Monthly Archives: October 2005

Review: “Just A Geek”


Just a Geek
by Wil Wheaton

I am not really a book person, but, I’m trying. I used to read a lot when I was a child. I learned how to read at a very young age and loved reading. But, as I got older, I got, well, lazy. Holly loves books, and obviously I want to impress her, so I’m trying, damnit.

Everyone knows Wil Wheaton as the guy who played Wesley on Star Trek: The Next Generation. Fortunately, he’s a touch more than that. He’s a geek, and he’s not afraid to admit it. He has hosted his own weblog for years at www.wilwheaton.net. He has also admitted to himself that he’s a writer. A damn good one, at that. “Just A Geek” is his second book and is mostly a collection of selected weblogs and backstories to go with the blog postings. Don’t let this fact discourage you in the least. It is a completely entertaining read, from cover to cover. I highly recommend this book to everyone. Great read.

Moving into a new role

So, I am making a role change at work. I’ve accepted a new position, moving up in title and “career band” from a support role to a specialist role. I’ll stop working on laboratory infrastructure (Windows-based PCs in a lab environment controlling lab instruments) to supporting enterprise storage environments. Instead of working with desktop computers and scientists (a lot of which have bad attitudes, mind you) to troubleshooting why file server #104982 didn’t back up last night and stuff like that. I’m really excited about it, because for the first time in 3 years, it will be something new. I’ve never worked on tape silos or enterprise NAS devices.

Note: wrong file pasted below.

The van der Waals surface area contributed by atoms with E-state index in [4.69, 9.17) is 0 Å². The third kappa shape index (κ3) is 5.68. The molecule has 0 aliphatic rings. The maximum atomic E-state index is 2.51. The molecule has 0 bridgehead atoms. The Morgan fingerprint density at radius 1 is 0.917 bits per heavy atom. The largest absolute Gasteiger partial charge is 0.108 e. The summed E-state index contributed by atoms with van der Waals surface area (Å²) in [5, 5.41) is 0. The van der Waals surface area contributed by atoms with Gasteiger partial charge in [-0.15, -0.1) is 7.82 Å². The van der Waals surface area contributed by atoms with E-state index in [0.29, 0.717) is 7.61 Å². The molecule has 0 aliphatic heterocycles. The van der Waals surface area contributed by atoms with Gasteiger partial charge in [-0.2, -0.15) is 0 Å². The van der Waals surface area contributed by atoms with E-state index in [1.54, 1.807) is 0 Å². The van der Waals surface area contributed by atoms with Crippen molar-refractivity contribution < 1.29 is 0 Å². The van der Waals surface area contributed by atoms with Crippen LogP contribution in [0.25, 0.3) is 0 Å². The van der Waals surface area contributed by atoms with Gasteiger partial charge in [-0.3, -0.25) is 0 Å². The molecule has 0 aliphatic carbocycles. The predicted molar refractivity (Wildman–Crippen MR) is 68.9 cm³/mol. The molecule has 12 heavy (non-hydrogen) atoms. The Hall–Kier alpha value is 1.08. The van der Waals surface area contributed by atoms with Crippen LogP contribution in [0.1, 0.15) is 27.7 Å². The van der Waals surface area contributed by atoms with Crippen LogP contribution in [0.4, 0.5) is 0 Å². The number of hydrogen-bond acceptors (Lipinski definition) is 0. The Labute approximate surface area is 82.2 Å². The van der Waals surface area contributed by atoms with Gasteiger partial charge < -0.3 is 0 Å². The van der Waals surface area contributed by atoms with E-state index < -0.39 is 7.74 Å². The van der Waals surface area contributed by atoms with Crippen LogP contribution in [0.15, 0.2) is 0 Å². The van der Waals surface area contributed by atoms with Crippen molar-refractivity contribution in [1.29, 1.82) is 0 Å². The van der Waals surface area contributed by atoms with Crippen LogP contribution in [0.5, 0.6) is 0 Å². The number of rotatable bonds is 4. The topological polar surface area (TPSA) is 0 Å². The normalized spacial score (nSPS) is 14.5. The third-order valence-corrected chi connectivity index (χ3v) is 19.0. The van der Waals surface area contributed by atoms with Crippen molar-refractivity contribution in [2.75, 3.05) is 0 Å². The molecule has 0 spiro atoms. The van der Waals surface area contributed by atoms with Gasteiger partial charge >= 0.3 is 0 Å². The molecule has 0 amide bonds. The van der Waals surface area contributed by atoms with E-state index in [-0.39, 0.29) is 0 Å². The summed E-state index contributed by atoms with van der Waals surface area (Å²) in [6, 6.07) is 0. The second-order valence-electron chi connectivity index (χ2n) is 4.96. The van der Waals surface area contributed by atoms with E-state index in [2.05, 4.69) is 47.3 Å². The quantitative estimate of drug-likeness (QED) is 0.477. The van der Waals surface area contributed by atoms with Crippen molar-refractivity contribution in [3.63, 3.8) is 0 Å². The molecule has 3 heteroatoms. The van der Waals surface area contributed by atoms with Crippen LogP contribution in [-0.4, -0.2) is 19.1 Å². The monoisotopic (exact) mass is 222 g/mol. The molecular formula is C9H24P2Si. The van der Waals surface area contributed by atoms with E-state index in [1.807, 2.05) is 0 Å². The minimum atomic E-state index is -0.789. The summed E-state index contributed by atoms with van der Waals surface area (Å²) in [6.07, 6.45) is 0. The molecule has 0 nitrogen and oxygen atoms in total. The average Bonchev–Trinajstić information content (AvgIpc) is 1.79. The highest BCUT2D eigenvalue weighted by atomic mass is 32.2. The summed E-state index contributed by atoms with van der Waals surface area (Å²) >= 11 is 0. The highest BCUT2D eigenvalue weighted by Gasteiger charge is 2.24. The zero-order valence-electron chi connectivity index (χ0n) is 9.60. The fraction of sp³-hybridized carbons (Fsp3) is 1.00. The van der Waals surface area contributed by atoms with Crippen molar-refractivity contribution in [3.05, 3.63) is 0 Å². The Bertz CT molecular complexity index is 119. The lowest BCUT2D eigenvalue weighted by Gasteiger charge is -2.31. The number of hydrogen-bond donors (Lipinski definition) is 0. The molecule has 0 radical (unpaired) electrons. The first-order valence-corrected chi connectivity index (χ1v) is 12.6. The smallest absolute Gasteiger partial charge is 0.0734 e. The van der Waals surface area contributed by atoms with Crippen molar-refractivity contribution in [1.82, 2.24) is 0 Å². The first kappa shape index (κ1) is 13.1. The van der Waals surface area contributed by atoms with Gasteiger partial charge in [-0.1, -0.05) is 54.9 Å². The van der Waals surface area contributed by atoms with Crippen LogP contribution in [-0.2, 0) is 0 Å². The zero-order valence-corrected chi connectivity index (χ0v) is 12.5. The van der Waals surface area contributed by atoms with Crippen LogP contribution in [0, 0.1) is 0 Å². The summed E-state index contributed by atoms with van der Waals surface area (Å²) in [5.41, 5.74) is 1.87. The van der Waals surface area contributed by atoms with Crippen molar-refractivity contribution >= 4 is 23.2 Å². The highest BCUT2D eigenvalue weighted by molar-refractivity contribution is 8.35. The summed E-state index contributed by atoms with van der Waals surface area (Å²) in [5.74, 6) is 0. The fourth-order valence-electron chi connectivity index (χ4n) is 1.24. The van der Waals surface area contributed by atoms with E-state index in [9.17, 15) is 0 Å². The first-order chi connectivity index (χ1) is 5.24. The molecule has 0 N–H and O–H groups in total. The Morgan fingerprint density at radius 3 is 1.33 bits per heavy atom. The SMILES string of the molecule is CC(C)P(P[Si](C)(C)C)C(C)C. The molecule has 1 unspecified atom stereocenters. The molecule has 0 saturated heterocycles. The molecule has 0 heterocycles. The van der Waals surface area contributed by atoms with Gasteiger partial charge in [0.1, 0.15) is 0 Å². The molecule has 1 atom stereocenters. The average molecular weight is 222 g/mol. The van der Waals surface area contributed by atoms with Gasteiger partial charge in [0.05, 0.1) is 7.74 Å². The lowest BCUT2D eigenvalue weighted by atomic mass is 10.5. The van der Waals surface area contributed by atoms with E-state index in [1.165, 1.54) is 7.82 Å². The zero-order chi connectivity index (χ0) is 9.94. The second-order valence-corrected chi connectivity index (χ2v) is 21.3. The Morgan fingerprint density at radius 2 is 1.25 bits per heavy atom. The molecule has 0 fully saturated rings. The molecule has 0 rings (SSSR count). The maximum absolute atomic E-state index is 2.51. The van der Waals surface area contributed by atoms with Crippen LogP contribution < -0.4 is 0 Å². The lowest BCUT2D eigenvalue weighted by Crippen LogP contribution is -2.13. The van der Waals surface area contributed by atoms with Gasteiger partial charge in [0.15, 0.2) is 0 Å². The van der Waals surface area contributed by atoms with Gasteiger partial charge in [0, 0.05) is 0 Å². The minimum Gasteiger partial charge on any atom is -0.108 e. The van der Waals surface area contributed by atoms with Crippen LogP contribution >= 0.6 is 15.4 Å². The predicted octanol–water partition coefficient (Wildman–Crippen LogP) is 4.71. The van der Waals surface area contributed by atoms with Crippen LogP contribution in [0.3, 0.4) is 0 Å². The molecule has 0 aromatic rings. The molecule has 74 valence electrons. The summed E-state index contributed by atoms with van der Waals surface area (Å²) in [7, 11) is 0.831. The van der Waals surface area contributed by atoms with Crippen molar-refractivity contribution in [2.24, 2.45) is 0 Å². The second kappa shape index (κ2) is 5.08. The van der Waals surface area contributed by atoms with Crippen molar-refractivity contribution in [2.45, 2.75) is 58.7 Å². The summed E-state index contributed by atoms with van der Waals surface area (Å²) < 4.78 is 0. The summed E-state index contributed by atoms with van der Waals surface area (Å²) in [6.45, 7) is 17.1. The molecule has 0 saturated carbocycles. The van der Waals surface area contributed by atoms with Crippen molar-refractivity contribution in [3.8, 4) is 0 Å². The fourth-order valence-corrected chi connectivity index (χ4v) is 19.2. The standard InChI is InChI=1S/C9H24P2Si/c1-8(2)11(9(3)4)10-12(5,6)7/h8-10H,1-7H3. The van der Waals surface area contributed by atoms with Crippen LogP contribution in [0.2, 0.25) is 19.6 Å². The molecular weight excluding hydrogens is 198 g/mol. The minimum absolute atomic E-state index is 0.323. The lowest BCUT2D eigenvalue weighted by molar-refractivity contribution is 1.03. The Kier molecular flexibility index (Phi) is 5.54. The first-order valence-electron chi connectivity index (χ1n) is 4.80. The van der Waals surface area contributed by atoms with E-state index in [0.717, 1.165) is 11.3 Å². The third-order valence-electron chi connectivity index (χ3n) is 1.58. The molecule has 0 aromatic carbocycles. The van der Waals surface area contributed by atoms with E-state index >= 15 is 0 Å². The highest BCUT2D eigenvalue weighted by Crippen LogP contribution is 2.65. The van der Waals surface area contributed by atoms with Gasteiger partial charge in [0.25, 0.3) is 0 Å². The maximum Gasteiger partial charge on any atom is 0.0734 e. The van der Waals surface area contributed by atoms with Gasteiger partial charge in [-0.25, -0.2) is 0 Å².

I am still feeling some bittersweetness about this. I enjoy the team I work with now, and get along with everyone really well. They all respect me (I hope) and know that I generally know what I’m talking about. Now, I will be the FNG (F* New Guy. Insert your own F word in the blank) with no knowledge of what I will be doing. I’ve never supported tape silos. I’ve never supported Veritas NetBackup. The closest I’ve been was doing testing to ensure the Windows version of the client works as directed, and that lasted a day. Quite frankly, I’m a little scared. I also get my first taste of being on call. They sounded like on-call week is a week from Hell where you spend

I know I’ll do well. It’ll take me a month or two to get up to speed, but I’m sure I will fall into my usual spot near the top of the scale. (wow, that sounded really big headed). I’m one of the best at what I do now. I can only hope that I become one of the best at my new job as well.

Pornified = Preaching


Pornified : How Pornography Is Transforming Our Lives, Our Relationships, and Our Families
by Pamela Paul

I got this book after seeing it reviewed on Slashdot. Seemed interesting. I’m a sociology buff so this was right up my alley. A book on how porn has changed life in America. It started off not too bad… interesting facts, interesting studies, interesting stories. Research to back the claims and observations. A very interesting read. Then, I guess she ran out of content. The last two or three chapters were completely dry and “preachy” (That isn’t including the Conclusion chapter). Read on for more.


Continue reading Pornified = Preaching

Trading DVD’s with Peerflix